How we met:
“Keb’ Mo’ has been a friend and mentor of mine since 2000. He once told me that the important thing is to get up in the morning and let the inspiration take care of itself. As Playing for Change has continued to evolve over time it has always had the wisdom and love that Keb’ Mo’ evokes at the center of its heart and purpose. He is truly someone who makes you want to be a ‘Better Man.’” – Mark Johnson

and finally Sherieta Lewis

Full Bio found here

Sherieta Lewis

PFC BIOGRAPHY
Sherieta is a singer/songwriter and vocal arranger from Kingston, Jamaica. Although she has only recently launched her solo musical career, she is no stranger to the reggae music industry, penning lyrics for artists such as Etana, Luciano, Marica Griffiths and Jah Cure to name a few and has also done background vocals for the likes of Tarrus Riley, Diana King, Duane Stephenson and a host of other reggae music greats. Sherieta has released a number of her own singles, namely ‘In the name of Love’, ‘Lies’, ‘Reggae is Life’, all receiving positive responses and quite a bit of airplay across the world.
“Music is my life. It’s what I do best and I love it with all my heart” is what Sherieta says when asked “Why music?” With an unbreakable commitment to spread positive messages through powerful lyrics and strong and convicting vocals, Sherieta has set out to take the world by storm.

These are just a few of the many artists that have joined PFC. Among them are not just the “unknown street artists” but also big names as Bono, Stephen Marley (and in a way Bob as well) and use of footage from John Lennon was also granted to this group of amazing people that try to bring this world together with music.

Please read more and join the movement by clicking above banner

 

 

 

MCM: WarChild


Cause of the month

Cause of the Month logo

Following is taken from Warchild.us

 

Some bear physical scars. All carry emotional ones. On the Syrian border, where the swell of refugees fleeing a bloody and unrelenting conflict shows no sign of abating, the stories that are the hardest to hear belong to the children. War permeates their dreams at night. It has made many of them too anxious to go to school, to leave their homes, or to be more than a few feet from their parents. Children who were once confident, bright and articulate now cower in corners of make-shift tents, eyes downcast, the strain of their lives palpable.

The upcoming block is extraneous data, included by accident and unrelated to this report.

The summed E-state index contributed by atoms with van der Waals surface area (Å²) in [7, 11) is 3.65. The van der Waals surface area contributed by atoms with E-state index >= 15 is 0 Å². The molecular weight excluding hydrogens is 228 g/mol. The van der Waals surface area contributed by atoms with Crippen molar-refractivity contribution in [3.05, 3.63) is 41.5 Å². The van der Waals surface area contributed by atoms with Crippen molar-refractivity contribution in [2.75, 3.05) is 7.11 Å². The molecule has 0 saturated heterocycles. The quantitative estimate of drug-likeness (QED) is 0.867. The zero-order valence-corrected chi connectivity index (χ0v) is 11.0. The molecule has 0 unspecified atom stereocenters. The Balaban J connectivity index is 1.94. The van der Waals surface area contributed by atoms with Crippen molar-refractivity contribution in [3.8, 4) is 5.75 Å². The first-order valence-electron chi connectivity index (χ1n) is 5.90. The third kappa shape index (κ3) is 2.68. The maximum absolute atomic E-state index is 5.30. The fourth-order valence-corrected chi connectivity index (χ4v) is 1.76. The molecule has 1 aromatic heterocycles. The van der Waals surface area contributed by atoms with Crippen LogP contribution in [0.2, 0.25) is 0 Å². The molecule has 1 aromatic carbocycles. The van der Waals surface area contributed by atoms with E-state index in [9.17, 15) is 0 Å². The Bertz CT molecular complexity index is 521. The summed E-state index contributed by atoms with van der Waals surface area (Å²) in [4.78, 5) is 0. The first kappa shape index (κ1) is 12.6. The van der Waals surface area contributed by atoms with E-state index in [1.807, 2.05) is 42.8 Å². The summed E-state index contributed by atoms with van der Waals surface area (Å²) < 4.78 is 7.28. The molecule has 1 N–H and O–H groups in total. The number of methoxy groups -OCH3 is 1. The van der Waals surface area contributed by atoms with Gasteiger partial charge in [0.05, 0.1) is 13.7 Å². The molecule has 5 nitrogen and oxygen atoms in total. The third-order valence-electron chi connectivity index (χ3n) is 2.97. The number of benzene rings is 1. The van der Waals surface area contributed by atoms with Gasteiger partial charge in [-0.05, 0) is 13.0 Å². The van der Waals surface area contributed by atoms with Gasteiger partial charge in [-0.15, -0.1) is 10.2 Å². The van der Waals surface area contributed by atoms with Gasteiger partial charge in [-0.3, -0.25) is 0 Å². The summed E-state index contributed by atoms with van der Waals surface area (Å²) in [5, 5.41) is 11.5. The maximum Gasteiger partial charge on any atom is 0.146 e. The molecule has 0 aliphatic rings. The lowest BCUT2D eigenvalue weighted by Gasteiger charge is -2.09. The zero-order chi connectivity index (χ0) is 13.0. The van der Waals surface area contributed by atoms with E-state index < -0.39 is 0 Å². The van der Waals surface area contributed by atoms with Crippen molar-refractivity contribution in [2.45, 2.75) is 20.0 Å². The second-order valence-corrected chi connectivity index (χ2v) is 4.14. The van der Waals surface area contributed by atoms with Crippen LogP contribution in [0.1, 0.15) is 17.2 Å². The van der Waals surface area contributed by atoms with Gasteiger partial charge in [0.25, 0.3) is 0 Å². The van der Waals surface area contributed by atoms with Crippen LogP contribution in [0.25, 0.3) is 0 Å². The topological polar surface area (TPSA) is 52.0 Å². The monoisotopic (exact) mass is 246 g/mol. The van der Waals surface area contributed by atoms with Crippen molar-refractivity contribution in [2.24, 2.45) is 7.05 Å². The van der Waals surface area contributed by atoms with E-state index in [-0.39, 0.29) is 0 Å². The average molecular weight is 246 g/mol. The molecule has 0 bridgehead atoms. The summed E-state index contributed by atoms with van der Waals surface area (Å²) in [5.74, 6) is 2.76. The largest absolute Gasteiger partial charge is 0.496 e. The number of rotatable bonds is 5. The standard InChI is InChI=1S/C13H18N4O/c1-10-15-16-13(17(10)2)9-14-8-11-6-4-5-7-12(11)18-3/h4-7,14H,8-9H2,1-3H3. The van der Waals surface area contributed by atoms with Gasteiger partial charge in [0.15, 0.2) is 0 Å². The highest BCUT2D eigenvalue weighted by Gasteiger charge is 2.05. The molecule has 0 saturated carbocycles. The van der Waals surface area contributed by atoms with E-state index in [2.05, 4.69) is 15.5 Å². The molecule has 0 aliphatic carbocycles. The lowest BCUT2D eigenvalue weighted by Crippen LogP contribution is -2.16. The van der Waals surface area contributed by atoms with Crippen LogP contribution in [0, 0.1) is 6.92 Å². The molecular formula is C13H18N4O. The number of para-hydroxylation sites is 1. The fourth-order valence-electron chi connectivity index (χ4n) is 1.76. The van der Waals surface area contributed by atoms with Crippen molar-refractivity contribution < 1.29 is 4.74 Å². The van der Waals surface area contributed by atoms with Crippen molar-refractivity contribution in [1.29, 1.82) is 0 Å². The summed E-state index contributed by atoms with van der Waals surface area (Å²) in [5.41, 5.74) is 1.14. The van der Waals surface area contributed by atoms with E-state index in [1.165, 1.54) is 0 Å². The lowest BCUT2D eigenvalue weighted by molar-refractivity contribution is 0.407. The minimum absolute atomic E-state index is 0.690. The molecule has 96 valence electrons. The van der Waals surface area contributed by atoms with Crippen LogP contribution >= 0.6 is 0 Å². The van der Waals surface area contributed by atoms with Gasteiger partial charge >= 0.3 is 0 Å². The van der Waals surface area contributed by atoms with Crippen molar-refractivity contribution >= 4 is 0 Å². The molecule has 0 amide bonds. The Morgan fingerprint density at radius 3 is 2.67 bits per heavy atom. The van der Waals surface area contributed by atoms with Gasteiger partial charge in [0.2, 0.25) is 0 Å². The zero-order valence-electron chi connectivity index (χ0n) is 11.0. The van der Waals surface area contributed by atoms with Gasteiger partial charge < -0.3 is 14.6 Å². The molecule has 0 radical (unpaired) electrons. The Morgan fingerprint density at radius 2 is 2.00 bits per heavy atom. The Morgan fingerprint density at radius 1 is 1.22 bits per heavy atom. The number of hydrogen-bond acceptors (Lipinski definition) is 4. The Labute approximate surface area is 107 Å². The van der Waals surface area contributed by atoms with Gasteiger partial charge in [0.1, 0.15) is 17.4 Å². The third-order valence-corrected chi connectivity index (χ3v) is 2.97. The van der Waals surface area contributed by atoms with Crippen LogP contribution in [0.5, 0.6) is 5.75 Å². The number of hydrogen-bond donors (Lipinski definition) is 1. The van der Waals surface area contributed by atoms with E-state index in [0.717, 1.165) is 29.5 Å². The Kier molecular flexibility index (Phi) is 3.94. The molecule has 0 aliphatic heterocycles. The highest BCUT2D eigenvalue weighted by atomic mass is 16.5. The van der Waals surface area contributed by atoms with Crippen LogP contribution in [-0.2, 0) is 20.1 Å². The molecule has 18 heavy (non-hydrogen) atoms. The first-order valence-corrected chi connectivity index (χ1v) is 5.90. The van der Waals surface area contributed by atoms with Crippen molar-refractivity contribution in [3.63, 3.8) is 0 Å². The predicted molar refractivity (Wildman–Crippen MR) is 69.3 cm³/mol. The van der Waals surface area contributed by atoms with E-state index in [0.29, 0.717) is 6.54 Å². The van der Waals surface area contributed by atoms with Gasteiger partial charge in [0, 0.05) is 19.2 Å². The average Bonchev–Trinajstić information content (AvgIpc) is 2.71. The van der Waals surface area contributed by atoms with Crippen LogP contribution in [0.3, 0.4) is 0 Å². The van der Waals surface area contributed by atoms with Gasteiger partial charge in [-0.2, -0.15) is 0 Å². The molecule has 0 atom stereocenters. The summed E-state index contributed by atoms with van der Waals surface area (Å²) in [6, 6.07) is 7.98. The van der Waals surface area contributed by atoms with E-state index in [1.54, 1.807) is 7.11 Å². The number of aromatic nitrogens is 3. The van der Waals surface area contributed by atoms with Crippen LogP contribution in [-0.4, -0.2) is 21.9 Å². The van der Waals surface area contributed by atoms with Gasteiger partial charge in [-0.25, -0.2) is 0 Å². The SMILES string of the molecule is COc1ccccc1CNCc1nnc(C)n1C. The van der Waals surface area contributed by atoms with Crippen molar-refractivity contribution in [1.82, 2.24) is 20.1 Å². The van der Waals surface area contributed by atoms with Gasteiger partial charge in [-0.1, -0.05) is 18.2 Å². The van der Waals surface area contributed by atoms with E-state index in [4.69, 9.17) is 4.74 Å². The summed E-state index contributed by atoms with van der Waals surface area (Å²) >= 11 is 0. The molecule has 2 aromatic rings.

There is five year old Mada, whose hands shake so uncontrollably that she has difficulty dressing herself. Nadiyya, also five, stopped speaking for three years after a mortar exploded in front of her house. Her mother Rasha, pregnant with her second child, immediately bundled her daughter up and fled to the Jordanian border, which she calls “the journey of death.” Like most Syrian refugees, Rasha and her children can barely get through the day, drained as they are by fear and exhaustion. They don’t think about the future, she says, because it is too difficult to imagine one.

As the Syrian conflict enters its fourth year, international agencies worry about the “lost generation” – the children of war who are now years behind in their schooling, and who feel dislocated in an environment that often treats them as interlopers. Syrian children who do manage to enroll in local schools must rejoin at a lower grade level – something that older children say embarrasses them and causes them to be stigmatized by their peers.  Their extreme poverty, the lack of running water in their homes that makes it impossible to wash themselves or their clothes, and the very fact that they are Syrian, often result in bullying.  Parents notice changes in their children’s behaviour as well: their screams in the dark; their unexplained tearfulness; and, their attention and behavioural problems.

But for some children, like ten year old Ameera, school itself is simply too painful to think about.

Ameera wears an orange-knit dress with threadbare sleeves, which she ritually pulls at. A once outgoing little girl with high grades, Ameera no longer attends school – she cannot even bear the thought of it. The last time she sat in a classroom, a missile landed in the school’s courtyard, instantly killing fifty primary school children. Ameera placed her hands over her head as her two best friends, seated a few rows in front of her, were blasted with glass and shrapnel. Amidst the smoke and confusion she ran to them, but her teacher prevented her from seeing them. The girls were already dead. The teacher then led Ameera out the back of the school, and instructed her to run home without stopping. This is her lasting memory of grade five.